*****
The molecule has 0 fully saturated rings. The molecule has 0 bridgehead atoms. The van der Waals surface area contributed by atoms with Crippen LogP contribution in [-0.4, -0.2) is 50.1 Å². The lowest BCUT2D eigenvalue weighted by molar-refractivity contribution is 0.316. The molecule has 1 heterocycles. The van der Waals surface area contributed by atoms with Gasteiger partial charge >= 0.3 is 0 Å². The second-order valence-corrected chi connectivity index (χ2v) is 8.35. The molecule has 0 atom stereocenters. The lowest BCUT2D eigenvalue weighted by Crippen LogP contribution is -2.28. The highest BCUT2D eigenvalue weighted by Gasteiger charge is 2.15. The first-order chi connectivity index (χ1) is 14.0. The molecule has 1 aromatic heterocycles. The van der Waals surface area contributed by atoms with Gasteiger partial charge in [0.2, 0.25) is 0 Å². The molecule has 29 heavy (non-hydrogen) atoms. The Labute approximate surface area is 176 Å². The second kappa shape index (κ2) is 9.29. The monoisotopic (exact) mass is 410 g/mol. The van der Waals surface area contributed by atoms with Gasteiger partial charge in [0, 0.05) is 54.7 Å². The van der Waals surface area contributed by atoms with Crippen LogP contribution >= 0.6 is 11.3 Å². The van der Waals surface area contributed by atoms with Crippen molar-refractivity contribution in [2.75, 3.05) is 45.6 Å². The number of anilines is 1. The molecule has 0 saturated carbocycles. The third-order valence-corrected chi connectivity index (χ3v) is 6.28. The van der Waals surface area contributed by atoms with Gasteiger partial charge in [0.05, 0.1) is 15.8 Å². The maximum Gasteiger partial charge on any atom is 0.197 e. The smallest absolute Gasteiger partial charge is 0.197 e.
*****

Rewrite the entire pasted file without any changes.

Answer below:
The molecule has 0 fully saturated rings. The molecule has 0 bridgehead atoms. The van der Waals surface area contributed by atoms with Crippen LogP contribution in [-0.4, -0.2) is 50.1 Å². The lowest BCUT2D eigenvalue weighted by molar-refractivity contribution is 0.316. The molecule has 1 heterocycles. The van der Waals surface area contributed by atoms with Gasteiger partial charge >= 0.3 is 0 Å². The second-order valence-corrected chi connectivity index (χ2v) is 8.35. The molecule has 0 atom stereocenters. The lowest BCUT2D eigenvalue weighted by Crippen LogP contribution is -2.28. The highest BCUT2D eigenvalue weighted by Gasteiger charge is 2.15. The first-order chi connectivity index (χ1) is 14.0. The molecule has 1 aromatic heterocycles. The van der Waals surface area contributed by atoms with Gasteiger partial charge in [0.2, 0.25) is 0 Å². The molecule has 29 heavy (non-hydrogen) atoms. The Labute approximate surface area is 176 Å². The second kappa shape index (κ2) is 9.29. The monoisotopic (exact) mass is 410 g/mol. The van der Waals surface area contributed by atoms with Gasteiger partial charge in [0, 0.05) is 54.7 Å². The van der Waals surface area contributed by atoms with Crippen LogP contribution >= 0.6 is 11.3 Å². The van der Waals surface area contributed by atoms with Crippen molar-refractivity contribution in [2.75, 3.05) is 45.6 Å². The number of anilines is 1. The molecule has 0 saturated carbocycles. The third-order valence-corrected chi connectivity index (χ3v) is 6.28. The van der Waals surface area contributed by atoms with Gasteiger partial charge in [0.05, 0.1) is 15.8 Å². The maximum Gasteiger partial charge on any atom is 0.197 e. The smallest absolute Gasteiger partial charge is 0.197 e.